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Oregon Historical Socle, y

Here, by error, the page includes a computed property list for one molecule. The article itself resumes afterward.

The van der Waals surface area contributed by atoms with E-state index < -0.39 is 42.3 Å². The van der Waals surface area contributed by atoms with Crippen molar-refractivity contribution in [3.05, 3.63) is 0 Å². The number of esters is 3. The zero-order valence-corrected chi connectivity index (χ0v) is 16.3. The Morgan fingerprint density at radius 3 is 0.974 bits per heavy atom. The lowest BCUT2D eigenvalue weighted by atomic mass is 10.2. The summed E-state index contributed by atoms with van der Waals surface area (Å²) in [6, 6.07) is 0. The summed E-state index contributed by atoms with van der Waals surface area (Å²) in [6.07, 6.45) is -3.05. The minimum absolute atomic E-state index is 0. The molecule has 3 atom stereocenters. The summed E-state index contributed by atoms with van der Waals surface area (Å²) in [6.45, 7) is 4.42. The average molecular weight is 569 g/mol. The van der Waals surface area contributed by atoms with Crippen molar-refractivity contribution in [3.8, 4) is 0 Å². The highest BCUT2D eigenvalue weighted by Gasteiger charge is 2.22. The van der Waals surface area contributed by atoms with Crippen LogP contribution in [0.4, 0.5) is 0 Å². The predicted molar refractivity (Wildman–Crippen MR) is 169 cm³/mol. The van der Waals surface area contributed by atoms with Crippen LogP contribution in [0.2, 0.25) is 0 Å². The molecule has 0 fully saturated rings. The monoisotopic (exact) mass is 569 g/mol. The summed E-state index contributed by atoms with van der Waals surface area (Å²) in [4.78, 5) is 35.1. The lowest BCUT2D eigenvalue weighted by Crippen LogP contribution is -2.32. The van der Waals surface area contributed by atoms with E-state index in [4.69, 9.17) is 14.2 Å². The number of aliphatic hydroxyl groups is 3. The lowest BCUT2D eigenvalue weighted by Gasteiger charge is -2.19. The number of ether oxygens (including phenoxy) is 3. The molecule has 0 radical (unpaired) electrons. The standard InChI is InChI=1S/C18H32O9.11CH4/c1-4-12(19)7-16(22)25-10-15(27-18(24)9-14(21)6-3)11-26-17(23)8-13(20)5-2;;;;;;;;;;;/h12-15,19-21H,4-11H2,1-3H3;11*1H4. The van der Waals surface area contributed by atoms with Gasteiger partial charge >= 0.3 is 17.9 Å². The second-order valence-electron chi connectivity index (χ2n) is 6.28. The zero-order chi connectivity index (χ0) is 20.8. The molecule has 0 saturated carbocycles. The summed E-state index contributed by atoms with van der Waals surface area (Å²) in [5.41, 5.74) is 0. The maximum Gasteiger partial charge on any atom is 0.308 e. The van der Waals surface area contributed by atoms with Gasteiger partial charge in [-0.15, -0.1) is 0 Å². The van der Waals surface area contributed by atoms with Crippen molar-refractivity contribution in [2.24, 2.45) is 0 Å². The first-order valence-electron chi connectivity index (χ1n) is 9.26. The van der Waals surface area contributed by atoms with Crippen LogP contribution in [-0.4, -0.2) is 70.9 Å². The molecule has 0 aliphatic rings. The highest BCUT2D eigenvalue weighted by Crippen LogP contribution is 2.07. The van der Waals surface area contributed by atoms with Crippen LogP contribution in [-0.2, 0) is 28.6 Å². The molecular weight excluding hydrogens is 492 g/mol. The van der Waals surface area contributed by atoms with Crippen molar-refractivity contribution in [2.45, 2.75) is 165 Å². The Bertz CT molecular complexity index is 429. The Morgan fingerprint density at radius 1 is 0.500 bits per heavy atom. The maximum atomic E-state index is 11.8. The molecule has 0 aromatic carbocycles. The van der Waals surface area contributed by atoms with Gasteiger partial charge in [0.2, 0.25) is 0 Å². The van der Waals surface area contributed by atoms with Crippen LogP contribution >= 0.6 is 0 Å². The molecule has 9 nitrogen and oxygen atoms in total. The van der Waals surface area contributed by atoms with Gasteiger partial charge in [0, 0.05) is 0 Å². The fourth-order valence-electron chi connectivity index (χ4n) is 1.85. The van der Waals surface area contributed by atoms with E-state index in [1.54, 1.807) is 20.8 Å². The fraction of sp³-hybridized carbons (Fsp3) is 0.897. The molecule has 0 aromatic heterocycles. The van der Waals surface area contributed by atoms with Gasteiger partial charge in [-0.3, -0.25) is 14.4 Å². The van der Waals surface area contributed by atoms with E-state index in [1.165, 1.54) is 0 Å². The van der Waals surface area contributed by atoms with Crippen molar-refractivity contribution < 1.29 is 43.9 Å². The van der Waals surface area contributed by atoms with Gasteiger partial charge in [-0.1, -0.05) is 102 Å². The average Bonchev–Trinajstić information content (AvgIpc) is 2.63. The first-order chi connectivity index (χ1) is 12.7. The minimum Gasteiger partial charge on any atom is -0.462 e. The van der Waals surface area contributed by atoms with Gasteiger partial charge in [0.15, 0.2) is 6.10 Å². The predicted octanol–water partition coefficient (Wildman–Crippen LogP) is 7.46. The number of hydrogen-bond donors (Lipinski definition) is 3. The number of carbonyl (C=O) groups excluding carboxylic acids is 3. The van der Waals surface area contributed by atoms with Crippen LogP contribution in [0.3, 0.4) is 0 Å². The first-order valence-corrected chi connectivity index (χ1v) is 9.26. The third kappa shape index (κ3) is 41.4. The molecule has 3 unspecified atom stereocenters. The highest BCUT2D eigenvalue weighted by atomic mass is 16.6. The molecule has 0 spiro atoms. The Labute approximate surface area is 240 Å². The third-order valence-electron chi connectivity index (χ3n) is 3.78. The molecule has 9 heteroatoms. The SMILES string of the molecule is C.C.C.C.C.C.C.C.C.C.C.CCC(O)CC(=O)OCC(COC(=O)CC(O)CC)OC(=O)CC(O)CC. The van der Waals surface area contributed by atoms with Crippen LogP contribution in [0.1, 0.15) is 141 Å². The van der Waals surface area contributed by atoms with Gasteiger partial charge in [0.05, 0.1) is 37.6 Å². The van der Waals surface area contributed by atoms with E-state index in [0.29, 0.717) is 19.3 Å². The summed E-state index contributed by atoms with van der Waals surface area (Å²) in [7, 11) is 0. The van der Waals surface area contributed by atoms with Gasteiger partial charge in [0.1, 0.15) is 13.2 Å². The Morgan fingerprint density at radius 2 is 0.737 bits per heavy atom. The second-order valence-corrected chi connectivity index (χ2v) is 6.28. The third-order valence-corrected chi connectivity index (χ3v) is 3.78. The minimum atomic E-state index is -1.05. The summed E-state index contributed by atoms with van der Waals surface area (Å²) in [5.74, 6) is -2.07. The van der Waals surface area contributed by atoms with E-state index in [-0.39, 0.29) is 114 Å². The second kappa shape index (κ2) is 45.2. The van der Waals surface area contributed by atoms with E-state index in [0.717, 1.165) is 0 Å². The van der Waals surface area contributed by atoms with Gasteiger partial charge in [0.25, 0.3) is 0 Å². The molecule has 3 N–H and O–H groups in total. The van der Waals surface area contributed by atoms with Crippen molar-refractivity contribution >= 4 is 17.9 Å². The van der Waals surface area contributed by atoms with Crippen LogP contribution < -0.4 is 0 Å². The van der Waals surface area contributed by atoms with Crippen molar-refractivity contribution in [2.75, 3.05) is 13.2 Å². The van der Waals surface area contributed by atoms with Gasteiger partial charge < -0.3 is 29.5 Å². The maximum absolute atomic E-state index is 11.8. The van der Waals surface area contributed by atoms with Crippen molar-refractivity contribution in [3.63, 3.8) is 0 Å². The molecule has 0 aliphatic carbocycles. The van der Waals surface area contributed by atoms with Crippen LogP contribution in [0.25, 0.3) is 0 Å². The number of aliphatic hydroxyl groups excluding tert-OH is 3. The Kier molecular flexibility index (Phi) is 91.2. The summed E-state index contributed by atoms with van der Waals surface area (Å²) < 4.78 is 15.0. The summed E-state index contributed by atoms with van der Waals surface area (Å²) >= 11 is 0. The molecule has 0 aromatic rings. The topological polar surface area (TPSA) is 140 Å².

Tivice'Q'Week Wednesday Edition ALL THE OFFICIAL NEWS OF WALLOWA COUNTY IN THE NH ALL THE NEWS WHILE 11 IS NEWS TWICE. A WEEK NEWS RECORD TWELFTH YEAR. NO. 39. ENTERPRISE, WALLOWA COUNTY, OREGON, . WEDNESDAY, SEPTEMBER 14, 1910 CITY OFFICIAL PAPER THE : NEWSRECOI?!D "Wants : Cent a word single insertion, 1 cents a word 2 insertions. Special rates by month and year. MONEY TO LOAN Slate Funds loaned, 6 per cent. John P. Rusk. Attj. State Land B'd. Joseph Farm loans &. 7Vi percent. Call or write First Bank of Joseph. 68btt FOR 8ALE. One mlllk cow, Jersey and Holafcein. Good milker. Enquire of J. L Brown ing at E. M. & M. store. 37b3 ' Two lots In AWer View addition to the city of Eoterprl'ie. Beautiful lo cation. A genuine bargain. Wm. H. McFetrldee. 37bm Good second-hand organ' cheap. in quire at Enterprise Livery Barn, bm Lots In Troy townslte for sale at $20 and up. O. R. & N. railroad la now making final location' survey on Grande Ronde river between Rondowa and Snake river. When road ( built Troy will be the larg est town ' and chief 'trading center of the entire North Country. See or write H. E. Merryman, owner, Enterprise, Oregon. 27btf New 8 room house and a nous iu souhteast part of town. Will be sold for $2000, the actual cost of lots and house, if taken soon. In- FOR RENT. WANTED TO TRADE. Horses, sheep or town property to trade for farm land. See Enter prise Real Estate Co., Wagner & Corkliis, Enterprise, Oregon. tf . Ml S C E L LA NE O U B. Instructlon in music. Private tutor ing In modern and classical lan guages. Jean, M. Williamson, A. B;. Methodist parsonage. 39 r 2 Good wages, -working Modern Broth erhood of America. Society stands among the most prominent in, the field. : Write me for terms and plans. 3111 W. 5th Ave., Spokane, Wash. John J. Goa.r state manager. ' lc4 Wanted Cosmopolitan Magazine re- 1 11. ... m tive In Enterprise to look after sub scription renewal aimdto' extend cir culation, by special methods which have proved unusually successful. Salary and commission. Previous experience desirable but not essen tial. Whole time or spare time. Ad dress, with references, H. C. Camp tell, Cosmopolitan! Magazine, 1789 Broadway, New York City. 37t2 Nominating petitions for county and district candidates before the primary September 24, for sale at this office. Nicely bound. Com Die te lets only $1 at office on by mall. ; Controller of the Currency Murray, In a statement, asserts that every re cent national bank failure could have been averted if bank examiners had reported actual conditions. He an nounces that he will make a personal Investigation of every district. , 7 fees Yield 47 In Fruit. HOOD RIVER. Dr. W. R. Colley reports the largest yield of Graven t tefn apples in the valley. He packed 251 boxes from eight 14-year-old trees. It will be Interesting to know that the fruit sold for $1.50 per box, or at the rate of $47.06 per tree. At this rate an acre containing 60 Gravensteln trees would bring in a gross return ot between $2500 and $3000. R008EVELT ON x 8TATEMENT NO. 1 "It has been stated to me since my arrival here," said Colonel Roosevelt today, "that rn, spite of Senator La Follette's hav ing carried the primaries In fair and open contest, an ' effort will be made to beat him in' the Legislature. I do not for one moment believe this. because any such conduct would be from every point of view an outrage that would be a deliberate violation of good faith.. - "When, in Oregon, the Demo cratic candidate for Senator, Governor Chamberlain, carried the primaries and It wa pro posed that the Republican Leg islature should turn him down, I strongly and publicly took the posiikn that such an act would be one of bad faith by the -Legislature toward the peo ple, and I take the same posl n in regard to Senator La Fo'.ie'.te." ITEMS OF INTEREST THROUGHOUT OREGON Chronicle of Important Events cf Interest to Our Headers. Boulevard To Sea Is Plan. ) MARSHFIELD. Construction of a boulevard and park from Marshfleld to the sea w'.jf be approved by tlfe city council if the co-operation of the prop erty owners concerned can be se cured. ... .The idea originated with Mayor Straw to secure a strip of land 350 feet wide from the west end ot the city straight through the timber to Tarheel Point, and to build down the center of the strip a fine roadway. The land is owned mostly by ,tbe Southern Pacific, the Southern Ore gon Company and the Coos Bay Wa ter Company, and these owners will be asked to donate the right of way: The road would extend through beau tiful timber. . - Chase Rustlers In Auto. EUGENE. Sheriff R. Odell of Mai heur County and Sheriff A. K. Rich ardson of Harney County made on Im portant capture of two alleged horse thieves at Goshen, six miles south o Eugene, after a chase of 450 miles by automobile and railroad trains all the way from Vale. The alleged thieve? are Ivan Ware and' a companion bj the name of Hamilton. They are ac cused of stealing 60 horses from Wll 11am Isaacs of Sucker Creek, Malheur County.. ' The men had 40 head of horses In a corral at Goshen when arrested. Pendleton Academy Sued. PENDLETON. An attachment suit has been filed by James Gwinn against the Pendleton academy. Some of the instructors of the lnstitut'.on who had not been paid all their salaries trans ferred their claims to Mr. Gwlnn, who has filed an attachment against Brown "Hall and the administration building. " SUBMARINE MINES PLANTED FORT STEVENS.T-Great activity In submarine work Is apparent at Fort Stevens. The entire river mouth has been carefully laid out and sys tems of laying submarine mines so ar ranged as to render it practically im possible for attacking vessels to ever safely pass by. These mines are so constructed that their explosion is completely controlled by electric, con nection with the shore batteries. In struments , on shore can carefully track an approaching vessel, await the moment It is over a group of mines, touch an electric button and instantaneously the approaching boat Is reduced to a' mass of wreckage, which is swallowed in a wild vortex of foaming,, swirling water. The sub marine mines are also .arranged . so that they can be made to explode by contact, a mere touch from the ene my's boat sufficing to eliminate itself. Charged With 8tartlng Fir. EUGENE. J. H. Gregg, who was arrested in the Cascade forest reserve east of Eugene by Ranger Farrington, charged w'th setting out fire In the reserve, was given an examination be fore United States Commissioner W, W. Calkins and was bound over in the sum of $2500 to appear for trial In the federal court at. Portland. While there was not any direct evidence against Gregg, the government brought out testimony that he was present when the fire was started. SAYS SQUATTERS SET FIRES MEDFORD. That the recent for est fires which prevailed throughout the Crater national forest were set out by dlscruntled squatters In the forest Is the belief of M. L. Erlckson, supervisor in charge. Mr. Erlckson states- that he has evidence which in criminates certain of the squatters and states that cbargss will probably be preferred in the near future. "It was a most discouraging task," states Mr. Erlckson,- "to fight forest fires, knowing that new ones were be ing set on ail sides of you. One night six were set in the neighborhood of the fire at Cat Hill to my certain knowledge. No effort will be spared by the local office to secure convic tions."' The troops which have been fight ing the local fires have returned to their barracks in Washington. GLENN CURTISS. Latest Photograph of Daring j Aaroplaniit ' and. Invntor. . 30 PERSONS LOST WHEN FERRY SINKS LUDINGTON, Mich. Thirty lives were lost when Pere Marquette ferry No. 18, bound from Ludington to Mil waukee, went to the bottom of Lake Michigan. . - . ' The disaster was one of the worst In the history of navigation on Lake i Michigan. The oar ferry Pere Mar-' quette No. 18, was the flagship of a fleet of six steel car ferries owned and operated by the Pere Marquette Railroad Company. The boat was valued at $400,000, and the cargo, which Included 29 load ed cars, at $100,000 to $150,000. The total loss will exceed $500,000, which .Is fully covered by insurance. The cause of the disaster is a mys tery. Among the survivors the conclu sion seems to be that the car ferry's after , water compartment filled through an oper or broken deadlight, which was followed at the last min ute by a bursting of bulkheads. , Roosevelt Denounces Lawlessness. COLUMBUS, O. Coming to the scene of the street car riots which kept Columbus In a state of disorder for weeks, ex-President Roosevelt, In a speech here, denounced in strongest terms acts ot lawlessness and men who committed them. "Hush" Fund Discovered. . NEW YORK. The charge that thousands of dollars had been depos ited to his credit by representatives of street interests was made before the investigation committee of the leg islature against ex-Senator Goodsell, of Orange County. HAMILTON BADLY INJURED Aviator Breaks World's Record, Then Drops and May Be Fatally Hurt. SACRAMENTO, Cal. Charles K. Hamilton, the aviator, was seriously, if not fatally, Injured when his Cur tiss biplane, "Hamlltonlan," In the presence of 20,000 state fair visitors, crashed to the ground In the center of the -race track enclosure within an Instant after lowering the world's rec ord for traveling around a circular mile. He completed the e'reuit in one minute flat during the three laps. Hookworm In New York MJk. NEW YORK. The hookworm has been found In considerable numbers In the milk and butter supply of New York, by Dr. C. C. Carroll,, a Pennsyl vania fracteriolcg'st, who is conduct ing a series of laboratory experiments here. . ''Spokane Case" Up. SPOKANE. For the - purpose of considering the final contention of car riers and shippers in what Is known is the "Spokane case,"' Interstate Commissioner Prouty visited Spokane Tuesday, September 13. It is stated :hat Commissioner Prouty will only ;alce additional testimony and statis tical data, reporting to the full cora t'.ssion in Washlng.on by October 1. rnla bearing will not affect directly .he case before the commission known is the "backhaul case," In which. Seat is and Tacom-a are also Interested. MINORITY REPORTS QN BALLING Csmocratic Members Join in I One and Madison, Insurgent, Presents Anolher, 'MINNEAPOLIS. Refusing to wait .will all the members of the investi gating committee could be called to gether, to make report upon the Baliinger-Pluchot-Glavis investigation, the four Democratic members and one Insurgent Republican prepared and' gavq out reports finding against the secretary of the interior. The insurgent member Is Represen tative Madison, of Kansas. He made a report of -is own. Suitor Nelson, of Minnesota, chair man! of the investigating committee, refund to bave-a part In the proceed ing. J Three Republican members, ob jecting to action In the absence ol thosft of their colleagues who could not pa present, absented themselves. 'Senator Nelson, after giving notice of a meeting la Chicago September 13, left -the room and the committee, wM.-jli I: ad' been without a quorum was ' v. Uhout a chairman. .Absentees Issue Statement. Tl,t Republican members who were In li, ;ity but d!d not attend the uioe 'i!, lsmied the following state ment tiuflnlng their posit'm: "Hi view of the refusal of a minority of tlje committee Wednesday to postpone-ac.ion until the members of the committee known to be coming could arrive at Minneapolis, and their evi dent, purpose to attempt to make the act! in of a minority the official action of lie committee, without consider ing tbeir refusal to discuss the evl deucs at the former meeting, and in view of the fact that at the former meeting they promulgated to the pub lic their decision of he case, which had 'no validity whatever as official uctlop, and yet amounted to a con clusive prejudgment of the case as far as' said' minoritywere concerned, we Insist upon an opportunity for the full membership of the committee to decide the case whicn was committed tn them by law, and we must there fore decline the invitation of the gen tlemen assembled to meet with them. TURN DOWN STATE' CONSERVATIONISTS ST. PAUL. Far Western delegates to the National Conservation Congress aver that they were not only barred from the programme and discussions, but also buncoed In the resolutions of the congress. They say that the com mittee on resolutions promised a clause treating of conservation within strict contltutlonal limitations and that the clause was included In Chair man 'Pardee's reading of the resolu tions, but that it was omitted from the published draft. State conservation champions of Washington, Idaho, Oregon, Montana, Wyoming, California, Colorado and other states are Indignant at what they term bunco game and say It is a sample of the whole programme of knock-down-and-drag-out. ' Throughout the congress Plnchot foes of state conservation were on guard to squelch every attempt of the Western champions of home conserva tion' to defend the needs of the people of their pent-up Western states. The congress was ruled by an Iron band, which made things go Just as Pinch'-' partisans wanted them. Govcn Hay, of Washington, said that he will probably call a Western conservation congress of governors and delegates at Portland next spring. L0RIMER GIVES UP CLU3 Senator Resigns From 8ociety That Canceled His Invitation. CHICAGO. United States Senator William Lorlmer resigned bis mem bership In the Hamilton Club of Chi ' cago, of which he has been a member for many years. Senator Lorlmer's resignation follows former President Roosevelt's refusal to attend the club banquet If Mr. Lorlmer was present. Convicts to be Whipped. AUSTIN, Tex. The last official act of the fourth special session of the Texas legislature was the signing by the lieutenant-governor and the speaker of the house of the lawmak ing radical chacoi In the conduct of the state penitentiary. hlpinTTn the cases of convicts In what is known as the third or incorrigible class, was restored. BRIEF NEWS ii" THE WEEK A notable pa. u. n.sh leaders will leave for America on September 17 on a tour which will take In most ot the large cities of the South and West. The chiof figure of the mission will be John T. Redmond, the leader of the Irish party. What is said will be the largest cheese, lu the world will be made in Appletcn, Wisconsin, for the National Dairy Show at Chicago, October 20. The weight of the cheese will be 4000 . pounds. It will be 15 feet in diameter and four feet high. Cigar smokers all over the country are facing a famine. Every cigar- maker at Tampa, Fla., the great man ufacturing center of the velvety Key West brands, Is on strike. The out put from that great tobacco depot has ceased entirely. The goverenment is preparing to build what will be the longest fence ever constructed In the world. It will extend from El Paso, Texas, to the Pacific Coast, and will divide the United States and Mexico, a distance of over 1000 miles! The secretary of the treasury has designated J. W. Roberts to Inspect sites offered for public buildings on the Pacific Coast. He goes first to California, thence to Oregon and Washington NEWS OF NOTED PERSONS It Is announced that the Czar of Russia has contributed $40,000 toward the erection of a new Russian ortho dox church at Passaic, N. J. The structure will cost $120,000. James J. Gallagher, who shot Mayor Gaynor, will be Indicted by the Sep tember grand Jury, which begins its sessions September 20. Attorney Lee O'Nell Browne, of Ot tawa, 111., legislative minority leader, charged- with bribery in connection with the election of William Lorlmer, of Chicago, to the United States sen ate, was acquitted by a Jury in Chi cago. Av'-"..S:-si"'1V. ..t F9 L tinker YtLHTtglR5fTTOr LLOYD W. BOWER8. Solicitor-General Lloyd Wheaton Bowers, life-long friend of President Roosevelt, Is dead. Death came sud denly, the result of a cardiac throm bus, which ended an Illness of a month, due to an attack ot bronchitis. . Blind, feeble from Illness, deserted by those whose friend she was when they were needy, Clara Morrla, 20 years ago the Idol of applauding aud iences, Is destitute In New York end may lose her home. THE MARKETS. Portland. Wheat Track prices: Club, 85c; bluestem, 91c; red Russian, 82c. Barley Feed and brewing, $22. Oats No. 1 White, $28 per ton. Hay Timothy, Willamette Valley, $19020 per ton; Eastern Oregon, $20 22; alfalfa, $1516. Butter Cicamery, 36c; ranch, 24c. ranch, 24c. - Eggs Ranch, candled, 30c Hops 1909 crop, 10llc; 'olds, nominal. ' Wool Eastern Oregon, 14 17c per pound. Mohair 32 33c. 8eattl. , Wheat Bluestem, 94c; Club, 87c; red Russian, 85c. Oats $30 per ton. Barley $22 per ton. Hay Timothy, $24 per ton; alfalfa, $15 pec ton. Butter Washington Creamery, 36c; ranch, 2Cc. Eggs Selected local, 43. ALASKA GOLD VALUED AT $57500 STOLEN Lead Pigs Are Substituted for Ingots While in Transit to Seattle. SEATTLE. Gold bullion valued at $57,600, part of a shipment of $470,000 from the Washington-Alaska Bank of Fairbanks, Alaska, to the Dexter-Hor-ton National Bank of Seattle, on the steamship Humboldt, was stolen in transit and lead substituted In the strong box that had contained the bullion. The gold when it left Fairbanks on a Yukon River steamer for Daw son and White Horse was contained In three wooden boxes and was in the care of the Alaska-Pacific Express Company. When the boxes were opened by the Canadian customs offi cials at Dawson the gold bars were found to be as stated in the express company's papers. The boxes were opened again at the United States assay office In Seattle, and one contained pigs of lead, not of gold. The seals of the box were In tact when it reached the office, and It was evident that the robbery bad been committed by removing one . end of the box. The gold was in sured eagainst loss by the express company. It is supposed that the gold was stolen on the Yukon steamer between Dawson and White Horse, or on the steamer Humboldt between Skagway and Seattle. There would have been small opportunity for robbery in the essay office or in the short railroad . run from White Horse to Skagway. The gold weighed 250 pounds, and the disposal of such heavy plunder must have required time and preparation. The gold waa in the purser's cabin and it Is not customary on the gold ships to take elaborate precaution against robbery. . Detectives, working on the case have made no arrests, and say they have no clew on which to work. VALUABLE LANDS WILL BE RESTORED WASHINGTON. Under a plan of co-operation outlined by Secretaries Balllnger and Wilson, and now being carried out by the officials of the In terior Department and Department of Agriculture, material areas of agri culture, material areas of agricultur al land, as well as a considerable area of grazing land, Is to be elim inated from forest reserves and re stored to the public domain. Some of this land has already been restor ed; a much greater area Is expected to be restored during the coming winter, when reports on this Sum mer's field work are collected and maps submitted to the beads ot the two departments. Flirting No Cause For Divorce. SEATTLE. "The act of flirting In the abstract, without evidence ot con sequent damaging complications, Is not sufficient cause for divorce," said Judge Wilson R. Gay, from the bench in the suit of Dr.. Leon B. Col lier against his wife, Myrtle N. 'Col lier. ROOSEVELT RETURNS HOME OYSTER BAY, N. Y. After an ab-' tence of three weeks, Colonel Roose velt Is borne again, weary from his Western trip. Early In October Colonel Roose velt will launch out again on a shorter tour through the South, in which be will make a campaign ipeech for Senator Bevereldge in Indiana. He has also promised to speak for Senator Lodge in Massa chusetts. POLITICAL NEWS Caleb Powers is making a strenuous primary campaign fight for the Re publican nomination for congress in one of the Kentucky districts. Regulars under the leadership of ""Senator Thomas H. Carter generally controlled various county Republican conventions In Montana. President Tatt was indorsed In some counties, the Indorsement extending also to Colonel Roosevelt.